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The Tudor Courtyard at Fulham Palace. Credit - Graham Lacdao.
The Tudor Courtyard at Fulham Palace. Credit - Graham Lacdao.

Making Full Use of Fulham Palace

16 April 2024

Fulham Palace is a Scheduled Ancient Monument and a site with an incredibly long history, from evidence of Neolithic, Iron Age and Roman settlements to the archaeological remains of the original Bishop of London residences, which date from the 8th century onwards. Construction of the current palace buildings began in the 13th century.

The palace served as an official residence of the Bishops of London until the 1970s. During this time, it was a country retreat where visitors, including Queen Elizabeth I and King George III, were entertained. Throughout the World Wars, the house became a refuge for more than just the Bishops and their families, with much of it operating as a hospital for wounded soldiers and the gardens being used as allotments. During the Blitz, it became a temporary shelter for those who had been bombed out of their homes.

Fulham Palace Trust was established in 2011 to run the historic site and open the house and gardens to the public. Over the last 13 years, the Trust has been hugely successful in fundraising and delivering major conservation and enhancement projects across the site. It has successfully opened up the house and gardens to the widest possible audiences, with an annual programme of popular visitor activities and public events, including seasonal trails and tours, family fun days, an on-site Young Archaeologist Club, theatre productions and art workshops.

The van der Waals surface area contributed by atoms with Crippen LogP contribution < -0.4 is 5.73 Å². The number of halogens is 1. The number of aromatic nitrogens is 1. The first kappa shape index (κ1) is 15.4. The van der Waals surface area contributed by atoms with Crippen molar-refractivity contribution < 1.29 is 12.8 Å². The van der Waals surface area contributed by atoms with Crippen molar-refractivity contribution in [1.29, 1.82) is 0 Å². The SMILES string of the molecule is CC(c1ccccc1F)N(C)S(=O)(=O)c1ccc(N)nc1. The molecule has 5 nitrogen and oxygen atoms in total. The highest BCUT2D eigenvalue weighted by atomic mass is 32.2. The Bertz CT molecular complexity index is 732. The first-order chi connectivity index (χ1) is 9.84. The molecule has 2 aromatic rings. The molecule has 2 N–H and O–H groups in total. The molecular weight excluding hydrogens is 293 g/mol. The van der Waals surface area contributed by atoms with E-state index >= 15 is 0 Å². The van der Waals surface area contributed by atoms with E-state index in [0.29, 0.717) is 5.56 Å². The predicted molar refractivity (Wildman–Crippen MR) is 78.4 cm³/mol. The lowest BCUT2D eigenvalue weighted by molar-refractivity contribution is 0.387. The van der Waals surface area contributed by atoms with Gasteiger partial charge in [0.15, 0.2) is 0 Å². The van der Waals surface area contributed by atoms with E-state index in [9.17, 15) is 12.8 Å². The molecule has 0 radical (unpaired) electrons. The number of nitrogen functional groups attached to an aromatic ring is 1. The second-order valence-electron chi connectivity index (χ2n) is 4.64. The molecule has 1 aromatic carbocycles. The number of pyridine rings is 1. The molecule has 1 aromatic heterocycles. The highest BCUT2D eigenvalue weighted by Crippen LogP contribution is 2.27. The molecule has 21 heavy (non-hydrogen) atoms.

The Architectural Heritage Fund (AHF) is pleased to have supported the Fulham Palace Trust with both grant and loan funds since 2015. Most recently, the AHF provided the Trust with £400,000 of loan investment to support the conservation and refurbishment of the West Wing offices within the Tudor Quadrangle. These works were part of a much wider £1.8m National Lottery Heritage Fund-supported project to restore and open up new areas of the Grade I listed buildings and Grade II* listed park and garden. This included the repair of the Tudor Quadrangle and the renovation of the ground floor of the north wing to provide a new visitor centre and exhibition space.


Image: The West Wing of the Tudor Quadrangle at Fulham Palace after conservation work. Credit - Jamie White.

Works to the West Wing offices included the repair of internal spaces, such as damaged plasterwork, and provided improved heating, lighting and office facilities to ensure that the space has a viable future as an office let. These improved facilities in the West Wing offices will provide long-term income for the Trust and support the sustainability of the wider site. The AHF is pleased that the fully refurbished West Wing offices are now back in permanent use, and that the Trust has been able to repay its recent loan investment.


Image: The fully refurbished West Wing offices at Fulham Palace. Credit - Fulham Palace Trust.

Fulham Palace House and Garden is open to the public year-round and offers a variety of events and family-focused activities for visitors. To find out more, please visit: Fulham Palace House & Garden • Open Daily • Free admission

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